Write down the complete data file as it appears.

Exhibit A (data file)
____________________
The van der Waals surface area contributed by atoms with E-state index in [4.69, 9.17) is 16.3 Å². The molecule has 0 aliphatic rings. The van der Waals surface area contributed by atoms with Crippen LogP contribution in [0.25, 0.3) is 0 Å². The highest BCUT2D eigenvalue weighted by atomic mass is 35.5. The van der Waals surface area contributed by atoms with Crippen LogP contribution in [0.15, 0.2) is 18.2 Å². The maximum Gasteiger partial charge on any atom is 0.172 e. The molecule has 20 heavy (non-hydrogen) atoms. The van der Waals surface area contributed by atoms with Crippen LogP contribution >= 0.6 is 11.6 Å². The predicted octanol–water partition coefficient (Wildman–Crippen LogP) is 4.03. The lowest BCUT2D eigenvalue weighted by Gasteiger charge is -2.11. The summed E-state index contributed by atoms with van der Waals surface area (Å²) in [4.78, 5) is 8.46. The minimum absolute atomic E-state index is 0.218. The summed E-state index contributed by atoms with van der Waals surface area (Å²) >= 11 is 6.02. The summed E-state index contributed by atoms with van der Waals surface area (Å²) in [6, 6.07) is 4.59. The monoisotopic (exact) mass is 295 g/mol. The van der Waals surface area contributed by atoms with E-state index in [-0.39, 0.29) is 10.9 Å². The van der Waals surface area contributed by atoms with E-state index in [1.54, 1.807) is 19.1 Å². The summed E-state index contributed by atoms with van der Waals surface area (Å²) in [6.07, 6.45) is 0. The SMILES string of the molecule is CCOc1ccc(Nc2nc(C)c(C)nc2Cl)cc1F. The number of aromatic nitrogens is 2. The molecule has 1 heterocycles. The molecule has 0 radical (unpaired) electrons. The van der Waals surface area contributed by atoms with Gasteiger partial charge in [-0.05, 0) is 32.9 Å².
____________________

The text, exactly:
The van der Waals surface area contributed by atoms with E-state index in [4.69, 9.17) is 16.3 Å². The molecule has 0 aliphatic rings. The van der Waals surface area contributed by atoms with Crippen LogP contribution in [0.25, 0.3) is 0 Å². The highest BCUT2D eigenvalue weighted by atomic mass is 35.5. The van der Waals surface area contributed by atoms with Crippen LogP contribution in [0.15, 0.2) is 18.2 Å². The maximum Gasteiger partial charge on any atom is 0.172 e. The molecule has 20 heavy (non-hydrogen) atoms. The van der Waals surface area contributed by atoms with Crippen LogP contribution >= 0.6 is 11.6 Å². The predicted octanol–water partition coefficient (Wildman–Crippen LogP) is 4.03. The lowest BCUT2D eigenvalue weighted by Gasteiger charge is -2.11. The summed E-state index contributed by atoms with van der Waals surface area (Å²) in [4.78, 5) is 8.46. The minimum absolute atomic E-state index is 0.218. The summed E-state index contributed by atoms with van der Waals surface area (Å²) >= 11 is 6.02. The summed E-state index contributed by atoms with van der Waals surface area (Å²) in [6, 6.07) is 4.59. The monoisotopic (exact) mass is 295 g/mol. The van der Waals surface area contributed by atoms with E-state index in [-0.39, 0.29) is 10.9 Å². The van der Waals surface area contributed by atoms with E-state index in [1.54, 1.807) is 19.1 Å². The summed E-state index contributed by atoms with van der Waals surface area (Å²) in [6.07, 6.45) is 0. The SMILES string of the molecule is CCOc1ccc(Nc2nc(C)c(C)nc2Cl)cc1F. The number of aromatic nitrogens is 2. The molecule has 1 heterocycles. The molecule has 0 radical (unpaired) electrons. The van der Waals surface area contributed by atoms with Gasteiger partial charge in [-0.05, 0) is 32.9 Å².